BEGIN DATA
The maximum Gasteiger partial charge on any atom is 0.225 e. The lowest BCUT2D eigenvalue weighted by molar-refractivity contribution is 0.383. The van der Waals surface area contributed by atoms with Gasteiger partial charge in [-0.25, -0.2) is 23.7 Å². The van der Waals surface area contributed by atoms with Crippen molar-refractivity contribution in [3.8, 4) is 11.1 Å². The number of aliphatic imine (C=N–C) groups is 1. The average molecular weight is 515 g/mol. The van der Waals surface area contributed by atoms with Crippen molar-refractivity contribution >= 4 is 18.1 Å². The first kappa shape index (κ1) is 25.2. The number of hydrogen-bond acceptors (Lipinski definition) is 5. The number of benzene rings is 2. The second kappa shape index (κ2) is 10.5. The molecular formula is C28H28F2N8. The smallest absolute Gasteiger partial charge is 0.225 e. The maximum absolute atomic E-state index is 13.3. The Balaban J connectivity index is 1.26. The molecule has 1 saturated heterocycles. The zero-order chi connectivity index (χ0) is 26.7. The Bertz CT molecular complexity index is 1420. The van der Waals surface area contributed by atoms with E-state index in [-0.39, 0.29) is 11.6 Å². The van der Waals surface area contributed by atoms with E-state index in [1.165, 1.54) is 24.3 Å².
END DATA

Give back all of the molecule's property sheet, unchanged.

The maximum Gasteiger partial charge on any atom is 0.225 e. The lowest BCUT2D eigenvalue weighted by molar-refractivity contribution is 0.383. The van der Waals surface area contributed by atoms with Gasteiger partial charge in [-0.25, -0.2) is 23.7 Å². The van der Waals surface area contributed by atoms with Crippen molar-refractivity contribution in [3.8, 4) is 11.1 Å². The number of aliphatic imine (C=N–C) groups is 1. The average molecular weight is 515 g/mol. The van der Waals surface area contributed by atoms with Crippen molar-refractivity contribution >= 4 is 18.1 Å². The first kappa shape index (κ1) is 25.2. The number of hydrogen-bond acceptors (Lipinski definition) is 5. The number of benzene rings is 2. The second kappa shape index (κ2) is 10.5. The molecular formula is C28H28F2N8. The smallest absolute Gasteiger partial charge is 0.225 e. The maximum absolute atomic E-state index is 13.3. The Balaban J connectivity index is 1.26. The molecule has 1 saturated heterocycles. The zero-order chi connectivity index (χ0) is 26.7. The Bertz CT molecular complexity index is 1420. The van der Waals surface area contributed by atoms with E-state index in [-0.39, 0.29) is 11.6 Å². The van der Waals surface area contributed by atoms with E-state index in [1.165, 1.54) is 24.3 Å².